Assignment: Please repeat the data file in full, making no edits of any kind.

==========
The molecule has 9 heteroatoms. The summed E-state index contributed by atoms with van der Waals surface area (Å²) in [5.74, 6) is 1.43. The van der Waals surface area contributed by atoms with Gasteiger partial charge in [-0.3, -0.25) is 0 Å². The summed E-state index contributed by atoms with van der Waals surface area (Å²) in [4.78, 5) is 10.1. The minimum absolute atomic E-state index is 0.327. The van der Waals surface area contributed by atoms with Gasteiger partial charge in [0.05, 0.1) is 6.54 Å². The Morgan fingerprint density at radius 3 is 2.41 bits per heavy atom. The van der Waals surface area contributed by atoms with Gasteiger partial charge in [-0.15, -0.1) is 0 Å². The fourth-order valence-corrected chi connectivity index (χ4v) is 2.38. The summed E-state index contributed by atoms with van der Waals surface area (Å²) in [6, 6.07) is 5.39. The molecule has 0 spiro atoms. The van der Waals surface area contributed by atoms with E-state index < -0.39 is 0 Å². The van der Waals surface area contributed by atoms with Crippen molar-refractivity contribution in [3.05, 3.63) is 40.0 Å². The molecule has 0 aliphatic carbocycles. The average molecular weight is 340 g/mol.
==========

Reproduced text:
The molecule has 9 heteroatoms. The summed E-state index contributed by atoms with van der Waals surface area (Å²) in [5.74, 6) is 1.43. The van der Waals surface area contributed by atoms with Gasteiger partial charge in [-0.3, -0.25) is 0 Å². The summed E-state index contributed by atoms with van der Waals surface area (Å²) in [4.78, 5) is 10.1. The minimum absolute atomic E-state index is 0.327. The van der Waals surface area contributed by atoms with Gasteiger partial charge in [0.05, 0.1) is 6.54 Å². The Morgan fingerprint density at radius 3 is 2.41 bits per heavy atom. The van der Waals surface area contributed by atoms with Gasteiger partial charge in [-0.15, -0.1) is 0 Å². The fourth-order valence-corrected chi connectivity index (χ4v) is 2.38. The summed E-state index contributed by atoms with van der Waals surface area (Å²) in [6, 6.07) is 5.39. The molecule has 0 spiro atoms. The van der Waals surface area contributed by atoms with E-state index < -0.39 is 0 Å². The van der Waals surface area contributed by atoms with Crippen molar-refractivity contribution in [3.05, 3.63) is 40.0 Å². The molecule has 0 aliphatic carbocycles. The average molecular weight is 340 g/mol.